Have you noticed that we all have very similar noses?
Director: Wes Anderson
Starring: Adrien Brody, Owen Wilson, Jason Schwartzman
I approached The Darjeeling Limited with equal parts anticipation and trepidation.
Wes Anderson’s films are like the elaborate set designs he favors: they are easy to appreciate, yet ultimately claustrophobic. He fashions worlds that match his highly styled characters and only they can truly feel comfortable within them. The rest of us find ourselves looking for an exit.
I say this while admitting that Rushmore, my first exposure to Anderson, felt like a small miracle. I reveled in its tone, its refusal to provide anything in terms of narrative comfort. Anderson constructs worlds with rules that are known only to their inhabitants.
And The Royal Tenenbaums holds a special place on my DVD shelf, if only for Owen Wilson’s thickheaded author. (“Everyone knows Custer died at Little Bighorn. What this book presupposes is . . . maybe he didn’t?)
But then came The Life Aquatic with Steve Zissou, which I eagerly anticipated and which left me almost angry. And what was becoming clear is that Anderson’s world was growing smaller even as his subject matter (and his budget) was adopting a large scale. While his films had never been studies in realism to begin with, Life Aquatic felt rooted in nothing save the production design, with its characters completely subsumed within.
For much of Darjeeling, I felt the same way, that Anderson had simply replaced the submarine with a train and an inscrutable protagonist (Bill Murray) with the equally hard-to-read Whitman brothers.
The basic plot is similar to Into the Wild, reviewed below (I think I tend to bunch movies on Netflix thematically, even if it is subconsciously): A search for meaning, a search for spirituality. But Francis Whitman (Owen Wilson again) and his brothers Peter (Adrien Brody) and Jack (Jason Schwartzman, seemingly playing Luke Wilson) really are sort of spiritual tourists, following an exhaustively planned itinerary prepared by Francis, right down to laminated cards. (In that sense, his character is an echo of the one he played in Bottle Rocket, Anderson’s first feature, with his intricate—and idiotic—plans for capers.)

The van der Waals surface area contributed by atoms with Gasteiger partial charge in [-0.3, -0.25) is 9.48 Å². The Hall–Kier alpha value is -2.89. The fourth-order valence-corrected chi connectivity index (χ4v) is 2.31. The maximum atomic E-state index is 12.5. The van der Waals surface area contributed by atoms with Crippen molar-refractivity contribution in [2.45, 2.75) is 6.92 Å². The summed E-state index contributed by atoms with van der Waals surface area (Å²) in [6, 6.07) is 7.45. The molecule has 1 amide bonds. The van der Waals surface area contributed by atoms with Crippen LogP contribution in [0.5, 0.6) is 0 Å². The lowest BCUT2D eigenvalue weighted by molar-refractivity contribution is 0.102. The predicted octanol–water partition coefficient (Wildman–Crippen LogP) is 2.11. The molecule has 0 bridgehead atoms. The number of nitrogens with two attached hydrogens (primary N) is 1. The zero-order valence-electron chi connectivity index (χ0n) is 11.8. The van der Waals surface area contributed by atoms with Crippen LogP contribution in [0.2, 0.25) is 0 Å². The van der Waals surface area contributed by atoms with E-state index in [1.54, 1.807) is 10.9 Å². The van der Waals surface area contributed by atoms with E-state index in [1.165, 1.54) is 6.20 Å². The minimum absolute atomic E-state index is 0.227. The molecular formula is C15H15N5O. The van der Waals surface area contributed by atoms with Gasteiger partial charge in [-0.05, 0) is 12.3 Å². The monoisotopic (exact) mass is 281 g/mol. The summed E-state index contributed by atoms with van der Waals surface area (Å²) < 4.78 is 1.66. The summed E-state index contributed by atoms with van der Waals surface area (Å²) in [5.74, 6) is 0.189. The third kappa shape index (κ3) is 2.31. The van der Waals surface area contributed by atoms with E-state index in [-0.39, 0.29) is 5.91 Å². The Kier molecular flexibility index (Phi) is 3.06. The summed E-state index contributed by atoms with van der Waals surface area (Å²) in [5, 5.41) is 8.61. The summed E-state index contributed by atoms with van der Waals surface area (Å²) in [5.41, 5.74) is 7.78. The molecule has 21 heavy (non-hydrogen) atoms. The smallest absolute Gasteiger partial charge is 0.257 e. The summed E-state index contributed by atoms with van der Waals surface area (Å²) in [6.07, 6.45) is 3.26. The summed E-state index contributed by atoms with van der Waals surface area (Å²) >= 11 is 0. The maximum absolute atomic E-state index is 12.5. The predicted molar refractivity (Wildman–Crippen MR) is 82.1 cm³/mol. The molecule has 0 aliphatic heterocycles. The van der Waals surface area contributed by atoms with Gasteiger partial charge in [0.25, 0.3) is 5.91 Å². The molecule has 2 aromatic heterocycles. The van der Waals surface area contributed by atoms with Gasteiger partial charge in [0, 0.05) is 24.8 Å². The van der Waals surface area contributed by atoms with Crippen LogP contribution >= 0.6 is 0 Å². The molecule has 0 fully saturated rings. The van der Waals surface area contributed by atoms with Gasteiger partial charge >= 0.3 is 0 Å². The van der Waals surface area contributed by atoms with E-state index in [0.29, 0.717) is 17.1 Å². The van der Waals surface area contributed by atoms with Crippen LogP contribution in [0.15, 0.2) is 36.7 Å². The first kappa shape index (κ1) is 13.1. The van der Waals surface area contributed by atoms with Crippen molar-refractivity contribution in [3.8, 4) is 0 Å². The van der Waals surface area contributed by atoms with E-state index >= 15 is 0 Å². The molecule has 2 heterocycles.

The brothers fight. They get loaded on unknown Indian pharmaceuticals. Jack becomes involves with one of the train attendants.
They engage themselves in dramatic conspiracy theories. (This must be what it’s like to have two brothers, the sense that they are always keeping secrets from you.) Eventually, they find themselves completely out of their element.
JACK: What did he say?
PETER: He said the train is lost.
JACK: How can a train be lost? It’s on rails.
Along the way, something unexpected happens. Anderson’s characters grow more human, begin to thaw out. The three brothers are trying to recover from the death of their father and their own chaotic upbringing. Along the way, they encounter a tragedy that imbues Anderson’s brightly painted fantasy with a welcome touch of mortality. That event transports the film from the milieu of the whiny privileged to a true opportunity for growth. (Let it be said that not every review I have read greets this development so warmly, with some finding it cold and manipulative and others finding it done simply for aesthetic reasons.)
The movie is a mere 91 minutes long and is the first one I have seen in awhile that felt too short. Although my sense is that Anderson was right about the length. The film’s brevity helps its clarity and anymore tics, asides or brightly-appointed props would have exhausted our patience.
Also, make sure you watch the short feature that serves as a prologue to Darjeeling, called The Hotel Chevalier with Schwartzman as Jack Whitman and Natalie Portman. The latter, heartbreakingly gorgeous, in just a few minutes somehow makes you fall in love with her and scare the hell out of you at the same time, much as she does to Schwarztman’s character, who is hiding from her in Paris.
JACK’S EX-GIRLFRIEND: Whatever happens in the end, I don’t wanna lose you as my friend.
JACK: I promise, I will never be your friend. No matter what. Ever.